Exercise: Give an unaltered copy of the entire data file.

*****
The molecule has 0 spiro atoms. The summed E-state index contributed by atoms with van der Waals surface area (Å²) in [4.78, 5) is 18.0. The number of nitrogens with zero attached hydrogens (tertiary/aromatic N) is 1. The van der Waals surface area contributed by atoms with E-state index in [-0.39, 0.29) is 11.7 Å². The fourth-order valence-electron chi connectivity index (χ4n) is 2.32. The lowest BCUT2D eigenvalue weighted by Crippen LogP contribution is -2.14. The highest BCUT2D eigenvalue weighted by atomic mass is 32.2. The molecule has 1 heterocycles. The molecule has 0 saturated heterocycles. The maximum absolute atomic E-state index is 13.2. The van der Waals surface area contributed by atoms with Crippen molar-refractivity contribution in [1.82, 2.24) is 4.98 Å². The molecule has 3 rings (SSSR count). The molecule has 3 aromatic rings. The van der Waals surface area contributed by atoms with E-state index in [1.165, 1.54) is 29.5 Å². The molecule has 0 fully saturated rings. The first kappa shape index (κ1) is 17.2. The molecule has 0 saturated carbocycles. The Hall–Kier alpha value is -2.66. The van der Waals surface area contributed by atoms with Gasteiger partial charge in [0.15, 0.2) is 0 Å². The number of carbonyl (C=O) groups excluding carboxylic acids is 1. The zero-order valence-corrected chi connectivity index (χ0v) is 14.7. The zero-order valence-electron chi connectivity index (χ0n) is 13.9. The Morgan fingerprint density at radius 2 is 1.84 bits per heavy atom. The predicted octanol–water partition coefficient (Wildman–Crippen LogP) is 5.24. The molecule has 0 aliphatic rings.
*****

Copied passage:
The molecule has 0 spiro atoms. The summed E-state index contributed by atoms with van der Waals surface area (Å²) in [4.78, 5) is 18.0. The number of nitrogens with zero attached hydrogens (tertiary/aromatic N) is 1. The van der Waals surface area contributed by atoms with E-state index in [-0.39, 0.29) is 11.7 Å². The fourth-order valence-electron chi connectivity index (χ4n) is 2.32. The lowest BCUT2D eigenvalue weighted by Crippen LogP contribution is -2.14. The highest BCUT2D eigenvalue weighted by atomic mass is 32.2. The molecule has 1 heterocycles. The molecule has 0 saturated heterocycles. The maximum absolute atomic E-state index is 13.2. The van der Waals surface area contributed by atoms with Crippen molar-refractivity contribution in [1.82, 2.24) is 4.98 Å². The molecule has 3 rings (SSSR count). The molecule has 3 aromatic rings. The van der Waals surface area contributed by atoms with E-state index in [1.165, 1.54) is 29.5 Å². The molecule has 0 fully saturated rings. The first kappa shape index (κ1) is 17.2. The molecule has 0 saturated carbocycles. The Hall–Kier alpha value is -2.66. The van der Waals surface area contributed by atoms with Gasteiger partial charge in [0.15, 0.2) is 0 Å². The number of carbonyl (C=O) groups excluding carboxylic acids is 1. The zero-order valence-corrected chi connectivity index (χ0v) is 14.7. The zero-order valence-electron chi connectivity index (χ0n) is 13.9. The Morgan fingerprint density at radius 2 is 1.84 bits per heavy atom. The predicted octanol–water partition coefficient (Wildman–Crippen LogP) is 5.24. The molecule has 0 aliphatic rings.